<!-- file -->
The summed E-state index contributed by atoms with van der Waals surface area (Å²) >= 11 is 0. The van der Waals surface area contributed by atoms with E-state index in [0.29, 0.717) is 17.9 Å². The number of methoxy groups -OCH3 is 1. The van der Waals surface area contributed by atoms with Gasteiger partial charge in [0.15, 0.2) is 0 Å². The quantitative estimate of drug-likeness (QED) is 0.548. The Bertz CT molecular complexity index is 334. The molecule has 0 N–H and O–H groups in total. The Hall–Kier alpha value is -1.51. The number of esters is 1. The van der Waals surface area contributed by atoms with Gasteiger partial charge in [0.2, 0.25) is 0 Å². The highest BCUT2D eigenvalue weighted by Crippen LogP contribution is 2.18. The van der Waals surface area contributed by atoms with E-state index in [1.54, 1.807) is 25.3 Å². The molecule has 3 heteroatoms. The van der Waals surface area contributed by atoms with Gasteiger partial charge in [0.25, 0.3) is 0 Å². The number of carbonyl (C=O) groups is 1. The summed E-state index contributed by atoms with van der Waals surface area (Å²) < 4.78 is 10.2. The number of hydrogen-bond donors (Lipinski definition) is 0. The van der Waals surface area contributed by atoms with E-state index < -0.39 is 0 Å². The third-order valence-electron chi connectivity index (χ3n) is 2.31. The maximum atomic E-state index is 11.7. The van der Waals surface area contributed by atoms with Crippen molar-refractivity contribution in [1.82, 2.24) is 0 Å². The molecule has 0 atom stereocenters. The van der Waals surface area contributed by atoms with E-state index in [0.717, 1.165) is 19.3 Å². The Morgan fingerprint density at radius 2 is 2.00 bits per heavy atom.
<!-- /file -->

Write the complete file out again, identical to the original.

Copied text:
The summed E-state index contributed by atoms with van der Waals surface area (Å²) >= 11 is 0. The van der Waals surface area contributed by atoms with E-state index in [0.29, 0.717) is 17.9 Å². The number of methoxy groups -OCH3 is 1. The van der Waals surface area contributed by atoms with Gasteiger partial charge in [0.15, 0.2) is 0 Å². The quantitative estimate of drug-likeness (QED) is 0.548. The Bertz CT molecular complexity index is 334. The molecule has 0 N–H and O–H groups in total. The Hall–Kier alpha value is -1.51. The number of esters is 1. The van der Waals surface area contributed by atoms with Gasteiger partial charge in [0.2, 0.25) is 0 Å². The highest BCUT2D eigenvalue weighted by Crippen LogP contribution is 2.18. The van der Waals surface area contributed by atoms with E-state index in [1.54, 1.807) is 25.3 Å². The molecule has 3 heteroatoms. The van der Waals surface area contributed by atoms with Gasteiger partial charge in [0.25, 0.3) is 0 Å². The number of carbonyl (C=O) groups is 1. The summed E-state index contributed by atoms with van der Waals surface area (Å²) < 4.78 is 10.2. The number of hydrogen-bond donors (Lipinski definition) is 0. The van der Waals surface area contributed by atoms with E-state index < -0.39 is 0 Å². The third-order valence-electron chi connectivity index (χ3n) is 2.31. The maximum atomic E-state index is 11.7. The van der Waals surface area contributed by atoms with Crippen molar-refractivity contribution in [1.82, 2.24) is 0 Å². The molecule has 0 atom stereocenters. The van der Waals surface area contributed by atoms with E-state index in [0.717, 1.165) is 19.3 Å². The Morgan fingerprint density at radius 2 is 2.00 bits per heavy atom.